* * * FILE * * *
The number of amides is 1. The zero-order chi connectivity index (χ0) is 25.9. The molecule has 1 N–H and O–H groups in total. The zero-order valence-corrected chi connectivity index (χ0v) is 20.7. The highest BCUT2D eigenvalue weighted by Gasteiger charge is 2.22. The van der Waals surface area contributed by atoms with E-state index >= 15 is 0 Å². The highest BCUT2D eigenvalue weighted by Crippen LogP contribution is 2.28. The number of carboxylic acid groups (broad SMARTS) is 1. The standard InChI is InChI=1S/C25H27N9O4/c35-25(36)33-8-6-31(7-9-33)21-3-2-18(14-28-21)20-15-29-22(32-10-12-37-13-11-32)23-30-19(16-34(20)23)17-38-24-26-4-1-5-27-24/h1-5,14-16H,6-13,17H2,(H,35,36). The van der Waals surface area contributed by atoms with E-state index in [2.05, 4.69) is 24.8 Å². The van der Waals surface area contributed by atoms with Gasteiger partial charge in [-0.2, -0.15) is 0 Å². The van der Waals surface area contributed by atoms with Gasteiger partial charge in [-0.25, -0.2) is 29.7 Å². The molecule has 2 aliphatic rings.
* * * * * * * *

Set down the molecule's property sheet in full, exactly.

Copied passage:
The number of amides is 1. The zero-order chi connectivity index (χ0) is 25.9. The molecule has 1 N–H and O–H groups in total. The zero-order valence-corrected chi connectivity index (χ0v) is 20.7. The highest BCUT2D eigenvalue weighted by Gasteiger charge is 2.22. The van der Waals surface area contributed by atoms with E-state index >= 15 is 0 Å². The highest BCUT2D eigenvalue weighted by Crippen LogP contribution is 2.28. The number of carboxylic acid groups (broad SMARTS) is 1. The standard InChI is InChI=1S/C25H27N9O4/c35-25(36)33-8-6-31(7-9-33)21-3-2-18(14-28-21)20-15-29-22(32-10-12-37-13-11-32)23-30-19(16-34(20)23)17-38-24-26-4-1-5-27-24/h1-5,14-16H,6-13,17H2,(H,35,36). The van der Waals surface area contributed by atoms with E-state index in [2.05, 4.69) is 24.8 Å². The van der Waals surface area contributed by atoms with Gasteiger partial charge in [-0.2, -0.15) is 0 Å². The van der Waals surface area contributed by atoms with Gasteiger partial charge in [-0.25, -0.2) is 29.7 Å². The molecule has 2 aliphatic rings.